niall hanna - The Mountains of Pomeroy

Mellon Homestead (location 6)


The Mountains of Pomeroy, a latter-day anthem for Tyrone, was penned by Dr George Sigerson in the 1860s, borrowing from an existing air and adapting from previous lyrics. The rustic ballad of‘Reynardine’ or ‘The Mountains High’, featuring a fox-like rake near ‘Plimroy’ [or ‘Pimroy’], was sung on both sides of the Atlantic by the 1830s.

Sigerson’s ‘gallant Renardine’ is not a seductive were-fox but ‘an outlawed man’ hiding from all but his beloved bride, around Pomeroy, the highest village of the author’s native Tyrone. Whether he had in mind the rugged hills around Pomeroy or the majestic Sperrin Mountains several miles away, we’ll never know.

This mountainous lovesong has become popular since the 1950s. Today, its superbly crafted melody is often heard as a march and hornpipe, played in sessions throughout the island.

The morn was breaking bright and fair,
The lark sang in the sky,
Wheb the maid she bound her goIden hair,
With a blithe glance in her eye;
For, who beyond the gay green-wood,
Was a-waiting her with joy,
Oh, who but her gallant Renardine,
On the mountains of Pomeroy.

An outlawed man in a land forlorn,
He scorned to turn and fly,
But kept the cause of freedom safe
Up on the mountains high.

Full often in the dawning hour,
Full oft in twilight brown
He met the maid in the woodland bow'r,
Where the stream comes foaming down
For they were faithful in a love
No wars could e'er destroy.
No tyrant's law touched Renardine,
On the mountains of Pomeroy.

"Dear love, " she said, "l'm sore afraid,
For the foeman's force and you
They've tracked you in the lowland plain
And all the valley through.
My kinsmen frown when you are named
Your life they would destroy
'Beware,' they say, 'of Renardine,
On the mountains of Pomeroy."

"Fear not, fear not, sweetheart," he cried,
"Fear not the foe for me
No chain shall fall, whate'er betide,
On the arm that would be free!
Oh, leave your cruel kin and come,
When the lark is in the sky.
And it's with my gun I'll guard you,
On the mountains of Pomeroy."

The morn has come, she rose and fled
From her cruel kin and home;
And bright the wood, and rosy red,
And the dumbling torrent's foam.
But the mist came down and the tempest roared,
And did all around destroy;
And a pale, drowned bride met Renardine,
On the mountains of Pomeroy.




The Ulster American Folk Park developed around this cottage, the birthplace of Thomas Mellon in February 1813. This house was built by Thomas’s father Andrew and his father’s brother Archie. It began as a two-room house with two detached outhouses. The family farmed about 23 acres. They grew potatoes, flax and barley and raised poultry and some cattle. The Mellon family were prosperous tenant farmers. Other members of the Mellon family had left for America in previous years. Thomas’s father and mother received many letters informing them about life in America and its potential. They soon realised that if they too emigrated, they could have a better life.  In 1818, at the age of five, he emigrated with his parents to Pennsylvania. He would grow up to become a lawyer, a judge, and the founder of the Mellon Bank, which remains one of America’s largest. The Mellon Homestead is a living building – there are ducks and hens in the yard and soda bread on the griddle – just as it was in the 19th century.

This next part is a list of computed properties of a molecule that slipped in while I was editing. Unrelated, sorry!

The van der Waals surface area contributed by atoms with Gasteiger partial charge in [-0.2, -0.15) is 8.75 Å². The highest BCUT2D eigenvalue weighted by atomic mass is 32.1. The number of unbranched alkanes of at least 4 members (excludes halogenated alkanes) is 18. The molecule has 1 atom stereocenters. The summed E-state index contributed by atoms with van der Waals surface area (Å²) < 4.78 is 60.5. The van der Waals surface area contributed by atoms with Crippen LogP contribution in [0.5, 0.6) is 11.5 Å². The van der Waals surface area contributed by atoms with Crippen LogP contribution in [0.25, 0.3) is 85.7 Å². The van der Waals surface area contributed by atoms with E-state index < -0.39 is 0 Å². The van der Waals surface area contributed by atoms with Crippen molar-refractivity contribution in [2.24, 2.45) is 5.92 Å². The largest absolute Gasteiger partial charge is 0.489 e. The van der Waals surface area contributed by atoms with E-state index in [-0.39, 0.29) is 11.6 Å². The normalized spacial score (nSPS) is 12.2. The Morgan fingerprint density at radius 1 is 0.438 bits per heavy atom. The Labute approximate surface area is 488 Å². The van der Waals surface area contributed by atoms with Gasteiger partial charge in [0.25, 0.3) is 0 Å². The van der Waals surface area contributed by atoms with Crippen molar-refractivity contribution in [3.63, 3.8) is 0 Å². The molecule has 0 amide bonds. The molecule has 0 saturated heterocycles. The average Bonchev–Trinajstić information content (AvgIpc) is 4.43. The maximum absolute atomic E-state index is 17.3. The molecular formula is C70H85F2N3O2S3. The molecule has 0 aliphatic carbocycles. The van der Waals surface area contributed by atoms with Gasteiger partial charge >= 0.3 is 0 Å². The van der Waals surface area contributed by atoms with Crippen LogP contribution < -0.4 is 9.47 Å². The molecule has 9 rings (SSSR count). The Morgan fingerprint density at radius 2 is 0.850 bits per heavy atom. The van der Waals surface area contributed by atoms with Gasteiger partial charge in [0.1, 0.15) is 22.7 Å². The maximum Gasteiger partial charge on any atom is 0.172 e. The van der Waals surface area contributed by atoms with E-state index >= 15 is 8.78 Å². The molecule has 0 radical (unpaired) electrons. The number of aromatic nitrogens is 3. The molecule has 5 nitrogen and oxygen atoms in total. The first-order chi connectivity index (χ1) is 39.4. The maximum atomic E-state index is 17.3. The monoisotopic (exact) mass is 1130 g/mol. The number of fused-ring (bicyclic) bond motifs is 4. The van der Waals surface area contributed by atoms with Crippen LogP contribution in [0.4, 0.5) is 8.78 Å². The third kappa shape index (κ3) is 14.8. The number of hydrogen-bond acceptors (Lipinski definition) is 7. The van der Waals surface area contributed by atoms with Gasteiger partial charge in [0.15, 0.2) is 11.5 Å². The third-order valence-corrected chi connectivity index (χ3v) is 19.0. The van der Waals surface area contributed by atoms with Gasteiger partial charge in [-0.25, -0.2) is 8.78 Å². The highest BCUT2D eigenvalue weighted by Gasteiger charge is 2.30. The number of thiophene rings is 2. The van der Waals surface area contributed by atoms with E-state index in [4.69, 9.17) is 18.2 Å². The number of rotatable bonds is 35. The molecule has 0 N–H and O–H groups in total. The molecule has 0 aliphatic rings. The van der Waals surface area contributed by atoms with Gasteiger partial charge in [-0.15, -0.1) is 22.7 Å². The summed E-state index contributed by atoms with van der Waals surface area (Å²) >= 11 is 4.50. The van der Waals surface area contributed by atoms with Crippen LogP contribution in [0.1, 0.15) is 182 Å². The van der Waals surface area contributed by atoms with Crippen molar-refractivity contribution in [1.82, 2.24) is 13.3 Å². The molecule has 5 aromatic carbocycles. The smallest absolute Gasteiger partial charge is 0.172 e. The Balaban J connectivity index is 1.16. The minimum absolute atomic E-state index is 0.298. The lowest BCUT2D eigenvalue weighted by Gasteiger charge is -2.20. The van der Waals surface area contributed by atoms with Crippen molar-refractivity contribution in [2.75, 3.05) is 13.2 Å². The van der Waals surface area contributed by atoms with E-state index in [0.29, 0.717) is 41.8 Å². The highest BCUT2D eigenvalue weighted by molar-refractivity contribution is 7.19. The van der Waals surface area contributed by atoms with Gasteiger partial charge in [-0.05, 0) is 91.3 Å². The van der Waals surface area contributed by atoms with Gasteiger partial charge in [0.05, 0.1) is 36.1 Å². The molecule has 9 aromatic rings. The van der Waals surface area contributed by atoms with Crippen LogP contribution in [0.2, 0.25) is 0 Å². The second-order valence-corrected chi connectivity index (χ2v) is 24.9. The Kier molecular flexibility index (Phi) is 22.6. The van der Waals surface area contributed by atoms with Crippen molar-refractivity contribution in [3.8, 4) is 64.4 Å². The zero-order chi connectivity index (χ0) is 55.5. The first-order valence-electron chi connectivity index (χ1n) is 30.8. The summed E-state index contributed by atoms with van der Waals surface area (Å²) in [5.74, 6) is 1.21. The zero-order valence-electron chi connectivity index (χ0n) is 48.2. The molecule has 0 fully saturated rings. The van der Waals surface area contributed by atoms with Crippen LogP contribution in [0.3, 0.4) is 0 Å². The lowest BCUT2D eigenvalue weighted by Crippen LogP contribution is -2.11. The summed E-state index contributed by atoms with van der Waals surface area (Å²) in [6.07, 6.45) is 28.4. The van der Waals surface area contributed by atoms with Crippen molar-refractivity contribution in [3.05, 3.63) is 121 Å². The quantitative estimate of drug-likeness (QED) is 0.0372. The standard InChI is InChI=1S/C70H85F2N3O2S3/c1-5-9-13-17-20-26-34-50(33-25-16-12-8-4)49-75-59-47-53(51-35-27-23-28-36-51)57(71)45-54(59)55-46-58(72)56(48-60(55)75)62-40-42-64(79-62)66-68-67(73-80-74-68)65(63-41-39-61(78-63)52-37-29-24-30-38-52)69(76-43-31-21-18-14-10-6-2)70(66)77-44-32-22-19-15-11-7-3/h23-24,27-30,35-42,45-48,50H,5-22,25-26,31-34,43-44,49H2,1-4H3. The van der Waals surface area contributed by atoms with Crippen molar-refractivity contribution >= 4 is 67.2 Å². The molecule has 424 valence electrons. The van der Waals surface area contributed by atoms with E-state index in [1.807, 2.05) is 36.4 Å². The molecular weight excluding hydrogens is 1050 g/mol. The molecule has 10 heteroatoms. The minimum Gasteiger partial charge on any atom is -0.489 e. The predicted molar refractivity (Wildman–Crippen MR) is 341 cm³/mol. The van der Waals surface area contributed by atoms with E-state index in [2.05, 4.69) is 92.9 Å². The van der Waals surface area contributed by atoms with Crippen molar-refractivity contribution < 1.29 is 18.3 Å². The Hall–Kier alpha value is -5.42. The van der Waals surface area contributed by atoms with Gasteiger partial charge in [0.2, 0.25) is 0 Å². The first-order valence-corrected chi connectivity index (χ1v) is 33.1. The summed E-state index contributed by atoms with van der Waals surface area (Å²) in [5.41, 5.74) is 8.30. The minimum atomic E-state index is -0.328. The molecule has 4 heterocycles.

County Tyrone’s Niall Hanna was immersed in traditional singing at a very young age when he began to learn from the singing of his late Grandfather, Geordie Hanna. He won his first All Ireland title in singing when he was just 13 years old. Since then Niall has combined the traditional style of singing with his guitar playing and has performed on many stages. In 2011, Niall along with his brother Ciaran, fiddle player Niall Murphy and Bodhran player Eamon Rooney formed the young trad group ‘Reel It In’. All four musicians had met as pupils at the ‘Armagh Pipers Club’. The band combined lively sets with Niall’s traditional ballads and began to perform across Ireland and in Europe. As a solo artist, Niall became a recipient of the ‘Young Musician’s Platform Award’ and his first widely played album received two nominations, including Best Original Track, at the RTÉ Radio 1 Folk Awards which gained Niall recognition as a fresh talent in the Irish folk scene. Niall has shared stages with a range of highly established acts including John Mcsherry & Donal O’Connor, Barry Kerr, Rioghnach Connolly, Martin Meehan and the Ulster Orchestra. He has also toured in countries across Europe and in Australia where he has developed his ability to effectively convey the stories within his songs to a wide range of audiences. A star on the rise.